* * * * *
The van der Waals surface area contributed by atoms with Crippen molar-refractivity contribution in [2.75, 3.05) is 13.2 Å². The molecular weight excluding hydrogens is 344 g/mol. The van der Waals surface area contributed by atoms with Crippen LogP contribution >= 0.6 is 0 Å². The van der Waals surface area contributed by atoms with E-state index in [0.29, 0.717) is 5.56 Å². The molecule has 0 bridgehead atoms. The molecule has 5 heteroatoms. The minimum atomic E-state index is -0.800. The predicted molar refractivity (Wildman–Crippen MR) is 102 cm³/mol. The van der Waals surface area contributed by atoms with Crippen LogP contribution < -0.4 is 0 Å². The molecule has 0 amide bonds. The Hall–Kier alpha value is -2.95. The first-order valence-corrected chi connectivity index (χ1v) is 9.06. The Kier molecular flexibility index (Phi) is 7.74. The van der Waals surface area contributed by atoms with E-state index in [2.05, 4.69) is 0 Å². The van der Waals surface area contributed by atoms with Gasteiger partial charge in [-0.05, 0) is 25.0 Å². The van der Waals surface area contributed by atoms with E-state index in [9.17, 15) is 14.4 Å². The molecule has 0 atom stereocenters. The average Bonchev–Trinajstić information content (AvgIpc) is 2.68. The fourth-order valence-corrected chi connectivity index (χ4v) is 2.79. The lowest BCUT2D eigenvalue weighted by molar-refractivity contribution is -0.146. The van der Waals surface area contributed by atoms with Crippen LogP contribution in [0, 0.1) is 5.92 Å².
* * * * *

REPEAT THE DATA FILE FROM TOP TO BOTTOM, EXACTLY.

The van der Waals surface area contributed by atoms with Crippen molar-refractivity contribution in [2.75, 3.05) is 13.2 Å². The molecular weight excluding hydrogens is 344 g/mol. The van der Waals surface area contributed by atoms with Crippen LogP contribution >= 0.6 is 0 Å². The van der Waals surface area contributed by atoms with E-state index in [0.29, 0.717) is 5.56 Å². The molecule has 0 bridgehead atoms. The molecule has 5 heteroatoms. The minimum atomic E-state index is -0.800. The predicted molar refractivity (Wildman–Crippen MR) is 102 cm³/mol. The van der Waals surface area contributed by atoms with Crippen LogP contribution < -0.4 is 0 Å². The molecule has 0 amide bonds. The Hall–Kier alpha value is -2.95. The first-order valence-corrected chi connectivity index (χ1v) is 9.06. The Kier molecular flexibility index (Phi) is 7.74. The van der Waals surface area contributed by atoms with E-state index in [2.05, 4.69) is 0 Å². The van der Waals surface area contributed by atoms with Gasteiger partial charge in [-0.05, 0) is 25.0 Å². The van der Waals surface area contributed by atoms with E-state index in [9.17, 15) is 14.4 Å². The molecule has 0 atom stereocenters. The average Bonchev–Trinajstić information content (AvgIpc) is 2.68. The fourth-order valence-corrected chi connectivity index (χ4v) is 2.79. The lowest BCUT2D eigenvalue weighted by molar-refractivity contribution is -0.146. The van der Waals surface area contributed by atoms with Crippen LogP contribution in [0, 0.1) is 5.92 Å².